NOYO Blog » Seasonal Living

Make your own Ice lantern

December 20, 2013 0 Comments

Making your own ice lantern is an easy way to bring light and magic into cold and dark winter nights. I like mine with cranberries, twigs, leaves and other beautiful objects I find in the yard and around the house.


I borrowed this beautiful image from Songbird until my own ice lantern freezes - after a cold spell we are currently in the high 40s, way too mild for my ice lantern! 

Start with a mold - your bunt cake form, a bucket, a water bottle - and get your ingredients ready. I use fresh Cranberries.


Here we start with a bunt form and fresh cranberries.



Add the cranberries to the mold and fill the mold with water.



Put your composition outside to freeze!




Once frozen solid, turn it over to reveal the beautiful ice lantern, place a candle in its middle and enjoy!

Since the temperatures in Maplewood jumped from below freezing to upper 40s, I cannot show you my frozen ice lantern yet. So let me show you some beautiful examples I found on Pinterest.


As soon as the temperatures drop again and my ice lantern freezes I will share images! Until then, happy hunting and gathering for your own ice lantern.
Enjoy the Season!


Try this Christmas cookie!

December 20, 2013 0 Comments

If you are only baking one ind of cookie this year - try the Swiss all time favorite Mailänderli – milanais in French or, literally, “little milano” in English – is the most popular Swiss Christmas cookie. It’s an egg-enriched shortbread with a hint of lemon. Get out the cookie cutters! This cookie is easy to make, for small and big hand, for seasoned and novice bakers. 

Roll out cookie dough about 1/2 inch thick on a flour dusted clean surface. The thicker the dough the more buttery the taste. Remaining dough just gets rolled up into a ball and rolled out again!

Cookies ready to bake! Either coat them in a  thin egg wash (see recipe), or bake as is and cover with a think sugar coating when still warm.



Recipe: Mailänderli (Swiss Shortbread)

Quantities in weight – scale required!

250 g butter
250 g sugar
3 eggs + 1 egg yolk (for egg wash, keep separate!)
1 lemon, zest only
500 g flour

confectioners sugar

egg wash: beat 1 egg yolk with a bit a water, brush on cookies before baking

sugar icing: mix confectioners sugar with fresh squeezed lemon juice and food color

Preheat oven to 350° F. Prepare baking sheets (line with parchment paper).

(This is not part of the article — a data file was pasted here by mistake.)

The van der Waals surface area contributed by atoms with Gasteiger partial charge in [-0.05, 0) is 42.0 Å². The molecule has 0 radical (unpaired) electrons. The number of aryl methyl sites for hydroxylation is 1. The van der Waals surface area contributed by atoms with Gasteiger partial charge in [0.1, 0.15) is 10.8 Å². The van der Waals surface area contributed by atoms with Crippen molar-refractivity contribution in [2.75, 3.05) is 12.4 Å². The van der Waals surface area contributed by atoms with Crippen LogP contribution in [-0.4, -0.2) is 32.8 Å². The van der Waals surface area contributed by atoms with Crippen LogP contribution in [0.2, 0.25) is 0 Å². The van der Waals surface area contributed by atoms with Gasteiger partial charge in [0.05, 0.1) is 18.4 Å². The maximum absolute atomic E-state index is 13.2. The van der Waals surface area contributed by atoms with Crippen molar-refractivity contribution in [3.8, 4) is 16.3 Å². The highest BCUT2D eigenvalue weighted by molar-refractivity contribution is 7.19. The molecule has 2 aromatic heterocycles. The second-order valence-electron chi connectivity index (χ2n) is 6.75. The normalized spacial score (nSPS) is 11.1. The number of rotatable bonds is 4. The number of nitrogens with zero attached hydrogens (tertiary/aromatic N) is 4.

Using a standing or hand mixer, cream the butter and sugar until light and fluffy. Scrape down the sides of the bowl and make sure everything is well combined. Add the 3 eggs, incorporate on low speed, then beat on higher speed until mixture is light and homogeneous. Mix in lemon zest, and finally the flour.

Gather the dough together. Flatten into a disk and place in fridge for two hours.

Dust counter with flour. Roll out dough to 8 mm thickness. (Yes, the Swiss are very exact! I think the main thing is not to make them too thin.) Cut out cookies using cookie cutters. Place on baking sheet.

In a bowl, prepare the egg wash by lightly beating the egg yolk and diluting with a bit of water or milk. Brush cookies with egg wash.

Alternatively, bake cookies as is and coat them with a sugar icing after baking. Sugar icing can be colored with food color and enriched with sprinkles. Bake approx 10 minutes or until golden.

Cool. Store in an airtight container. Makes 50-80 cookies!


Enjoy the Season

Today is St. Nikolaus day!

December 06, 2013 0 Comments

The true story of Santa Claus begins with Nicholas whose day we celebrate today December 6th. Occasion for a joyous celebration in my home country Switzerland. St. Nicholaus -or Samichlaus as he is called in Lucerne where I am from- was born during the third century in the village of Patara, on the coast in Turkey. Nicholaus was from a wealthy family and when his parents died young he used his whole inheritance to assist the needy, the sick, and the suffering. He dedicated his life to serving God and was made Bishop of Myra while still a young man. Bishop Nicholas became known throughout the land for his generosity to those in need, his love for children, and his concern for sailors and ships. On December 5th, the eve of St. Nicolas Day, villages around Lake Lucerne glow with the light of hundreds of enormous, heavy paper-cut bishopsmiter/hats, iffele, paraded through the streets by men and boys in white robes. The headpieces are artistically designed, intricately cut out of cardboard, and lit by a candle within. Theiffelen, from three to six feet tall, have been made for over 100 years. Each is a unique piece of art.

When St. Nicholaus visits homes, he may be accompanied by Schmutzlis. He goes over a list of the good and bad things the children have done. Good children receive candies, nuts and mandarines. 

While St. Nicholaus brings Candies, nuts and mandarines, families celebrate his day by baking Grittibänze, a delicious sweet bread formed into darling little bread men and women

Bake your own Grittibänz , get creative and enjoy this  joyous time of the year! Happy Samichlaus!



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